It should also be noted that the Lancet survey is much more likely to be an underestimate than an overestimate, both because the cluster sampling method is more likely to underestimate than it is to overestimate deaths, and because the researchers excluded the cluster with the largest number of violent deaths from their results.

    Second-to-lastly, you seem to be saying that a wide confidence interval equals bad methodology. That’s such a bewildering and odd claim that I don’t know what to say to it. This type of cluster sampling in war zones, which always leads to a wide confidence interval, is a well-established methodology that has been used again and again, in numerous studies, and published in well-respected peer-reviewed journals. What is your basis for claiming that this is bad methodology?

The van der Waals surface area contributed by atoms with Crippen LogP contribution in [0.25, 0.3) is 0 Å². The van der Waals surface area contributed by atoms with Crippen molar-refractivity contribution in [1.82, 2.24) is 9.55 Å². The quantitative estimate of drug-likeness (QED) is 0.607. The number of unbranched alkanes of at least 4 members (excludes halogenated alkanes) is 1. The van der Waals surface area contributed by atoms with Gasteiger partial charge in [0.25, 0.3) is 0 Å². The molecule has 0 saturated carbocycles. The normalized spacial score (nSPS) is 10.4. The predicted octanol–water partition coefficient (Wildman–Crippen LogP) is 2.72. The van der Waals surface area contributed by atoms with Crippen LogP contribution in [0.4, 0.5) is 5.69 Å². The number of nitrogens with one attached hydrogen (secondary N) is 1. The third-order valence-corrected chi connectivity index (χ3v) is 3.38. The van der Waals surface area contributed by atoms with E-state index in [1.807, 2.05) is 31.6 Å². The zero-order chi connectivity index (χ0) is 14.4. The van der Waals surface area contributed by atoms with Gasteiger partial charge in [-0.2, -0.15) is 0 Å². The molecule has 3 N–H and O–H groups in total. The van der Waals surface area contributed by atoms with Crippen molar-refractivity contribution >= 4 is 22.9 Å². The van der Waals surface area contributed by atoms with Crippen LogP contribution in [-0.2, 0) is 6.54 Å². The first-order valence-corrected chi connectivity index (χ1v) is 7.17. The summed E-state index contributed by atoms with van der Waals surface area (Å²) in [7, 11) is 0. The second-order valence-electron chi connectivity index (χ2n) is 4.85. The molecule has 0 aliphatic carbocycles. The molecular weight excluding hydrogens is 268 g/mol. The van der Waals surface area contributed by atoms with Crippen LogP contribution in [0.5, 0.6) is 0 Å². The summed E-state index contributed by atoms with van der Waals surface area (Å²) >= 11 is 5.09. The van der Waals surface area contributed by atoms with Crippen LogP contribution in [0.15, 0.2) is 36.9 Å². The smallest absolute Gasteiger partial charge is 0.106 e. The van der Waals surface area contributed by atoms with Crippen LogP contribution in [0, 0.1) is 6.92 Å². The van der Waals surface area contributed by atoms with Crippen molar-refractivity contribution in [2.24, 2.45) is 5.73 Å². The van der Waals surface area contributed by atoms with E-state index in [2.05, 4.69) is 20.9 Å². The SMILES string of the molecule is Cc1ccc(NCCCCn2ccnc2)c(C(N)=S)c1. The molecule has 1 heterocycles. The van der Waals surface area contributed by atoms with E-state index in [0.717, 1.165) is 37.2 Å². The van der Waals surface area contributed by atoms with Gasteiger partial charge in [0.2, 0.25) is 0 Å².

Finally, although you’re right to say that there is a “controversy” over the Lancet article, it’s similar to the “controversy” over evolution vs. creationism, or whether or not global warming exists. Yes, reasonable people disagree about these matters; but that doesn’t mean that the opinions on each side are equally reasonable and well-informed.

    Comment by Ampersand — July 22, 2006 @ 7:02 am | Reply

  10. Second-to-lastly, you seem to be saying that a wide confidence interval equals bad methodology. That’s such a bewildering and odd claim that I don’t know what to say to it. This type of cluster sampling in war zones, which always leads to a wide confidence interval, is a well-established methodology that has been used again and again, in numerous studies, and published in well-respected peer-reviewed journals. What is your basis for claiming that this is bad methodology?